ROUND 2

There is no stopping Narendra Modi as he laps up a second term as Indian prime minister

Unstoppable.
Unstoppable.
Image: Reuters/Adnan Abidi
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This post was updated at 6pm.

Narendra Damodardas Modi is poised to sweep back to power in India.

Late trends in the counting of votes till around 6pm today (May 23) showed the incumbent prime minister set for a second term. His Bharatiya Janata Party (BJP), leading the National Democratic Alliance (NDA), gained a massive lead over its main rival, the Indian National Congress (Congress), and the United Progressive Alliance (UPA) that it heads, in the 2019 general election.

Latest reports showed the NDA leading in over 350 seats across the country, while it only needs to win 272 and form a government in the Lok Sabha, the lower house of parliament. The UPA, led by Congress scion Rahul Gandhi, was leading in some 90 seats. The BJP itself improved its tally to 298, 16 more than in the 2014 election.

Though the UPA, too, improved its performance from 2014, when it had only 69 Lok Sabha seats, this is far from being a credible challenge to the NDA.

Acrimony and more

Today’s declaration of results caps almost a month-and-a-half of the world’s largest democratic exercise, which saw around 900 million Indians cast their votes to elect 542 parliamentarians. It is also a culmination of an acrimonious five years under prime minister Narendra Modi’s first term, accentuated by the campaign period that saw several instances of uncharitable exchanges between rivals, including Modi and Gandhi.

Modi took power in 2014 with the promise of shaking India out of the moribund state of affairs that the previous government had left it in. However, his brand of aggressive Hindu nationalism also cast a shadow over the larger Indian society over the next five years. While under his prime ministership the Indian economy didn’t exactly take off, he deftly managed to shift the focus away towards more emotive issues like nationalism, security, and religious identity.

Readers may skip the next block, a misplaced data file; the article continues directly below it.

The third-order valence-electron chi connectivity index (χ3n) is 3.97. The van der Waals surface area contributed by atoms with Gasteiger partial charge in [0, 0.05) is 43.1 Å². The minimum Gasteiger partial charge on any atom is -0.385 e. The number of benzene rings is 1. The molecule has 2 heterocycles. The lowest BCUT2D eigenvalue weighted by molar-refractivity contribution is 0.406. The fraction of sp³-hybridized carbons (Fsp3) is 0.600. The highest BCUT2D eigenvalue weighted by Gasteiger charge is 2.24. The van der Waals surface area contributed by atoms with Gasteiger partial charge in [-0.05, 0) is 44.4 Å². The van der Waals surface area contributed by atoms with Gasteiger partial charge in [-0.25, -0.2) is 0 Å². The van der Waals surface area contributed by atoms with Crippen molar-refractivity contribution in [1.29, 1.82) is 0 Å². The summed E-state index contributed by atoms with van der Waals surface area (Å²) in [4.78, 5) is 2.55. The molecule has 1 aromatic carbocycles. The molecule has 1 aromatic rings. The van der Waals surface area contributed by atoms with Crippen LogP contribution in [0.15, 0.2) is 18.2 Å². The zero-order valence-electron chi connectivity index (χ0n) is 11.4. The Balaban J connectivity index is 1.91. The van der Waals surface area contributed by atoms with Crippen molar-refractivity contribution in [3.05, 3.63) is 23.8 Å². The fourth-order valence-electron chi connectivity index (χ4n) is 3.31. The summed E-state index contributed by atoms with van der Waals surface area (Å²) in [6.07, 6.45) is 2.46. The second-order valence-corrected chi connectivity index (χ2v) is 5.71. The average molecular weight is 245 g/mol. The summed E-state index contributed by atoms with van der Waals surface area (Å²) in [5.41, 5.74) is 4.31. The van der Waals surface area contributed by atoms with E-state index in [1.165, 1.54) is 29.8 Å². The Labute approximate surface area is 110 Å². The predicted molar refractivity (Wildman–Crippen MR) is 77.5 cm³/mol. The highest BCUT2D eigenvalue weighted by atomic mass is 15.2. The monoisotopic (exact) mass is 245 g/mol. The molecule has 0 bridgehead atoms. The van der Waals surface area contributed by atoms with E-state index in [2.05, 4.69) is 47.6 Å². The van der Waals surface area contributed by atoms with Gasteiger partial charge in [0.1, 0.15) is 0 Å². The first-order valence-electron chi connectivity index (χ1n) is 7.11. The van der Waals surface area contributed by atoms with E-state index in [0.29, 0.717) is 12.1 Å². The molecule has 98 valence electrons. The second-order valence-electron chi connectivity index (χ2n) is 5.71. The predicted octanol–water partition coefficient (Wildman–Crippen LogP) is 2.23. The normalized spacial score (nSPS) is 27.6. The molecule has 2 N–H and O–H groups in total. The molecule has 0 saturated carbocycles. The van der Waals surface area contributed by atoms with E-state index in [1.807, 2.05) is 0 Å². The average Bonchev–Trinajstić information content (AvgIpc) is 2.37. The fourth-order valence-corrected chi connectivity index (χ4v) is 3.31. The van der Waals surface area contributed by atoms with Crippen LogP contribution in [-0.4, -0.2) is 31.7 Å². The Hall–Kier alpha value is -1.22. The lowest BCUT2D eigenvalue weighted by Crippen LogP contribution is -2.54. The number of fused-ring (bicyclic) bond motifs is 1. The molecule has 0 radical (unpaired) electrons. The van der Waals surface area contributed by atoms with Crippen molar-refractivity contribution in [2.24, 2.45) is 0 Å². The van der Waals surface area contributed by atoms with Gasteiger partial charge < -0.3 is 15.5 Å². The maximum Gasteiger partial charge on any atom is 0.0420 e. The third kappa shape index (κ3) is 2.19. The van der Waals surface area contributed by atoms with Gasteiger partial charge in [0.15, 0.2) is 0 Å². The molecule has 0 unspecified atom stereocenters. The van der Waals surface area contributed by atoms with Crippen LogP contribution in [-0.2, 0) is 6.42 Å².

Neither did the opposition, as represented by Rahul Gandhi’s Congress party, show any stomach for a fight. Even after five years, it has not managed to come out of the rubble that the 2014 election had reduced it to, as is evident by the numbers this time. Attempts to form alliances have been half-hearted at best and even existing tie-ups, like in the southern state of Karnataka between the Congress and the Janata Dal Secular, have been wracked by bickering and mutual distrust.

On the other hand, under party president Amit Shah, the BJP has ably lapped up allies and mended fences with the ones it had trouble with—all well in time for the election.

The decisive results of election 2019 could be read as much as a reflection of Modi’s approval among voters as they are a rejection of a sclerotic opposition, particularly under the key figurehead of Gandhi.

The markets reacted exuberantly to the results. The BSE Sensex was up 765 points at around 11am on Thursday, while the NSE Nifty was up 247.

This post will be updated as the counting progress and the numbers become more clear.